California Plans Deep Cuts to Protect Social Safety Net Amid Budget Deficit

California Plans Deep Cuts to Protect Social Safety Net Amid Budget Deficit
Gov. Gavin Newsom talks to reporters as he unveils his revised 2024-25 budget proposal at the Capitol Annex Swing Space in Sacramento on May 10, 2024. (Photo by Fred Greaves for CalMatters.)

California is set to implement widespread cuts across state government operations, including prisons, housing programs, and healthcare workforce development, as part of a strategy to close a multibillion-dollar budget deficit while maintaining the state’s social safety net. This decision is part of a $297.9 billion spending plan announced by Governor Gavin Newsom, Senate President Pro Tem Mike McGuire, and Assembly Speaker Robert Rivas.

Budget Deficit and Strategic Cuts

The newly announced budget plan addresses a remaining revenue gap estimated at $56 billion over the next two years. The plan includes the use of reserves and pauses some business tax credits. “This agreement sets the state on a path for long-term fiscal stability — addressing the current shortfall and strengthening budget resilience down the road,” said Newsom. “We’re making sure to preserve programs that serve millions of Californians, including key funding for education, health care, expanded behavioral health services, and combating homelessness.”

Legislative Negotiations

The Legislature had passed a budget to meet a statutory deadline, but it did not represent a final deal with Newsom. Negotiations continued over key issues, including the repurposing of funds intended for healthcare providers and delaying minimum wage increases for healthcare workers. The final agreement, expected to be voted on next week, includes clawbacks of Medi-Cal provider rate increases and delays in healthcare wage hikes, potentially saving California hundreds of millions of dollars.

Key Reductions and Savings

The budget plan implements $16 billion in cuts, including a 7.95% reduction in funding for nearly all state departments and the elimination of thousands of vacant positions, collectively expected to save nearly $3.7 billion. The Department of Corrections and Rehabilitation will face an additional $385 million cut, significantly higher than what Newsom initially proposed.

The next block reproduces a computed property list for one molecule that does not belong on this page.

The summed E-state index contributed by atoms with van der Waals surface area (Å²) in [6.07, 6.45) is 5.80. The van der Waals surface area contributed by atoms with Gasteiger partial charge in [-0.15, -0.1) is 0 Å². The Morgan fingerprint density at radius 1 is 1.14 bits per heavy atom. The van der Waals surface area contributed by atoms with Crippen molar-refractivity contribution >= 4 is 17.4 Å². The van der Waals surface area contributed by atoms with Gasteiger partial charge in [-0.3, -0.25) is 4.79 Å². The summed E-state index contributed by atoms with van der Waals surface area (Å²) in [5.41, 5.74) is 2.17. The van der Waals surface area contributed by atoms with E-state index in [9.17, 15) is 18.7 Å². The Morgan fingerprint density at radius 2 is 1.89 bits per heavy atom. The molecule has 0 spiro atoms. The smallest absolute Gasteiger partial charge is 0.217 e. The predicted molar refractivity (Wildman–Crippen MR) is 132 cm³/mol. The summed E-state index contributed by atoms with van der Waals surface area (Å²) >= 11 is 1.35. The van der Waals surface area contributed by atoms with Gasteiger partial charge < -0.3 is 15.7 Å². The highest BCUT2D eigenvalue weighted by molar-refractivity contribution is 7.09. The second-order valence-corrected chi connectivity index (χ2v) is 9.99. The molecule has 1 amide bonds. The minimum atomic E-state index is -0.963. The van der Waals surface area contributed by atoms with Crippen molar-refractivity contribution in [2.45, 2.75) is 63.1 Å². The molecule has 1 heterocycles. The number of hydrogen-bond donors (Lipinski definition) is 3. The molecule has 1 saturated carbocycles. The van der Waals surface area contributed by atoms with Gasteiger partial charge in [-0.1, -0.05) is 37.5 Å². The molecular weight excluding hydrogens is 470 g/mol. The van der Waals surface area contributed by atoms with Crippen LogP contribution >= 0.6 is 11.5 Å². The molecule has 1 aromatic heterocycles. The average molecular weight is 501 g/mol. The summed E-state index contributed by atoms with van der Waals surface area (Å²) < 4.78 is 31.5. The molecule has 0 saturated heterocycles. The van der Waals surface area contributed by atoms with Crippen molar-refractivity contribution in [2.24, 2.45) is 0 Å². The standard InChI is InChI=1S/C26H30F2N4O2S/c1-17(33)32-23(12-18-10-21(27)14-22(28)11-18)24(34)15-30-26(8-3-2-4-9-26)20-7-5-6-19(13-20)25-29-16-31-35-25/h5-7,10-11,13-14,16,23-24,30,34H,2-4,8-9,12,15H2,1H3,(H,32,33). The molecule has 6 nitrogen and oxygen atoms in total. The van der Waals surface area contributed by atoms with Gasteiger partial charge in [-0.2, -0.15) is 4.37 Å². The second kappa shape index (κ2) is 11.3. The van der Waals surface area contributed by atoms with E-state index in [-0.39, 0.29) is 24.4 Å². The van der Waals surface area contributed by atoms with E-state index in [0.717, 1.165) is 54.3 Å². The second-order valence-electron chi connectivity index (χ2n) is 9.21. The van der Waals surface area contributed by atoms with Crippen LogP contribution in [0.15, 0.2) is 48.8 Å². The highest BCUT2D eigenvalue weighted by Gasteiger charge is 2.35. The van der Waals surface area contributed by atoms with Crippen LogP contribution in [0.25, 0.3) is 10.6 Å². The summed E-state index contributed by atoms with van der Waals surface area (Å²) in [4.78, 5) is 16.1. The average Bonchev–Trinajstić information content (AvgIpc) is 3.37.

Major reductions include

  • $1.1 billion from various affordable housing programs
  • $746 million for healthcare workforce development
  • $500 million for student housing construction
  • $110 million annually from a scholarship program for middle-class college students

Delayed Funding

More than $3 billion in previously promised funding will be delayed, affecting expansions of food benefits for undocumented immigrants, pay increases for providers who care for people with developmental disabilities, new subsidized child care slots, and broadband internet development.

Preserving Core Programs

Despite the cuts, the budget plan aims to protect core programs such as Medi-Cal expansion for all adults regardless of immigration status, increased funding for behavioral health, welfare grants, and supplemental income for seniors. Local governments will receive an additional $1 billion to address homelessness.

Education Funding

A proposed cut to school funding has been reduced after intense negotiations with education groups, resulting in a delay of about $5.5 billion in funding until future years. “The Assembly fought hard to protect the public services that matter most to Californians, and we are delivering a budget that prioritizes affordability and long-term stability,” Rivas said.

Long-term Fiscal Measures

To address the causes of the budget deficit, Newsom and the Legislature will pursue several measures. The proposed legislation, to be considered in August, will require the state to set aside a portion of future projected surpluses until the money is collected. A constitutional amendment may also be put before voters in 2026 to grow California’s main reserve account.

Utilizing the Rainy Day Fund

In the interim, California plans to draw more than $12 billion from its rainy day fund over the next two years. The state will also suspend the net operating loss for companies with more than $1 million in taxable income and limit business tax credits to $5 million annually, strategies previously employed during the height of the coronavirus pandemic, to raise nearly $15 billion in new revenue over the next three years.

Addressing the Challenges

“This is a tough budget year, but it isn’t the budget situation we were originally fearing,” McGuire said. “This balanced budget helps tackle some of our toughest challenges with resources to combat the homelessness crisis, investments in housing, and funding to fight wildfires and retail theft.”

California’s budget plan is a complex balancing act, aiming to ensure long-term fiscal stability while safeguarding essential services and addressing critical issues facing the state.

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